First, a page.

Saturday, August 16, 2008

The Case of MIT Subway Hackers

By now, you may have read about a group of MIT Students who were set to present some insecurity details of the "CharlieCard" subway system used in Boston and elsewhere. [I myself had wondered just exactly what data resides on the magnetic stripes of a similar transit card from the Washington DC subway system, just this summer. It doesn't take much hard thinking to realize that a requirement for these machines is that they have to work regardless of whether there is connectivity back to the central office to validate a transit card; ergo, there must be monetary values stored on the card.] The transit authority didn't like it and got a federal judge to issue a gag order. A lot of good that did, because MIT still has the presentation (and other items) posted here. And now the Electronic Frontier Foundation is fighting the legal battle for the students. But the real question here (which stirs the disclosure debate once again) is: Who is at fault here?

Short version: everybody is at fault.

Long version ...

On the one hand, this group of students, led by world renown Ron Rivest (that's right, the "R" in the "RSA" encryption alogorithm), only informed the transit authority a week before the presentation that they were going to give the talk at DEFCON. That's right, just 1 week. And their advisor, Ron Rivest, was out of town for at least part of that time. The CFP (Call For Papers) closed on May 15. DEFCON's policy is to notify submissions of acceptance within two business days. So the MIT undergrads should have known no later than Monday, May 19, that they were going to be giving the talk. This wasn't impromptu. In order to get accepted, they would have had to bring the goods. So, they clearly knew enough to start the communication process with the Transit Authority. Giving the MBTA less than a week to respond (this is the bureaucratic US government we're talking about-- nothing gets done in one week) certainly put them on the defensive. That was a stupid mistake by the MIT crew.

On the other hand, fueled by a stick-your-head-in-the-sand and an I-hate-academic-research pair of attitudes, the Transit Authority's gag order really sets a dangerous precedent. Two Ivy League Computer Science Professors with quite the reputation when it comes to security, Matt Blaze at U Penn and Columbia University's Steve Bellovin, have spoken out against this bad precedent, arguing that it stifles needed future research. They also signed a letter from the EFF in an attempt to overturn the ruling (PDF). Here is the list of Professors and Researchers who signed the letter:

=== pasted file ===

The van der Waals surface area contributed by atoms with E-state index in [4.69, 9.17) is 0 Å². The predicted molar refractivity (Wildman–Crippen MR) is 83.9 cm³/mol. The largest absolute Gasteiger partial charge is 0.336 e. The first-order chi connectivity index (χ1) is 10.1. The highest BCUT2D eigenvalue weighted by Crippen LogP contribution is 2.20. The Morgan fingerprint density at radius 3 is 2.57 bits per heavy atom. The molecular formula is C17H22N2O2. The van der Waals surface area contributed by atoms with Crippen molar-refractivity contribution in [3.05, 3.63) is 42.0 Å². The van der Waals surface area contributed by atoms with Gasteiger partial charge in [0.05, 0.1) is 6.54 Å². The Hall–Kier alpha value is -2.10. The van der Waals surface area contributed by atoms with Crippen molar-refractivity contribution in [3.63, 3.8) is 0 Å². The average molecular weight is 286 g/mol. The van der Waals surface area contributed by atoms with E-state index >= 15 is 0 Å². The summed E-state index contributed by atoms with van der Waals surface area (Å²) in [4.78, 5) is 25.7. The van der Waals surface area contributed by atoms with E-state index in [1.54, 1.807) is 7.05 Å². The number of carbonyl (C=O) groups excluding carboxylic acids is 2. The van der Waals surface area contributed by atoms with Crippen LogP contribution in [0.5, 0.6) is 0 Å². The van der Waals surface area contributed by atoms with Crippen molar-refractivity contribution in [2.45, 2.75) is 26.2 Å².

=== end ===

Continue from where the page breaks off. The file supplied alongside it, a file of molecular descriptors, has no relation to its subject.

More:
• Prof David Farber, Carnegie Mellon
  • Prof Steven M Bellovin, Columbia University
  • Prof David Wagner, UC Berkeley
  • Prof Dan Wallach, Rice University
  • Prof Tadayoshi Kohno, U Washington
  • Prof David Touretzky, Carnegie Mellon
  • Prof Patrick McDaniel, Penn State University
  • Prof Lorrie Faith Cranor, Carnegie Mellon
  • Prof Matt Blaze, U Penn
  • Prof Stefan Savage, UC San Diego
  • Bruce Schneier
We have to acknowledge that public disclosure of paradigms of attack and defense are key to our success. Note that "paradigms" does not include or insinuate specific attack details, nor does it applaud the bug parade that some (in)security researchers use to justify their careers' existence. Whether or not the MIT kids were just another set of bug paraders, a restraining order needs to be carefully considered, much more so than what was offered here. Transparency in design is what keeps the best security systems in place.

Another fault is that both the Federal courts and the MBTA thought they could control the dissemination of the information solely with a gag order. Have they any clue exactly what sort of people attend Blackhat and DEFCON every August in Las Vegas? The injunction was late; the CDs with presentation materials were already printed and distributed to paying attendees. Good luck getting that content back (even if MIT wasn't bold enough to keep it posted). And there's another HUGE side-effect by gagging presenters at DEFCON: it spurs interest in the roughly 6 or 7 thousand attendees (and all of the others around the world who didn't attend for one reason or another) to take what little knowledge is known (i.e. subway payment system cards can be hacked to get free rides) and make an all-out war against the people trying to withold the information (the MBTA). Even if the talk wasn't one of the best this year, it now holds an elusive status, which is more than enough justification for a bunch of people (who are paid to understand how systems break) to spend extra time figuring out the forboden details. That was plain stupid on the MBTA's part. Even if they thought the students were criminal or inciting criminal fraud, they should have taken another approach (e.g. finding a way to make them financially liable for lost revenue due to fraud committed by these techniques-- not that I condone that action, it just would have been more effective).

How could this have gone better?
Well, Ron Rivest, on behalf of his students, could have contacted the MBTA months in advance. They could have scheduled full briefs with the appropriate audiences without the pressure to immediately act (which is what resulted in the MBTA calling the FBI and pursuing a fraud investigation against the students).

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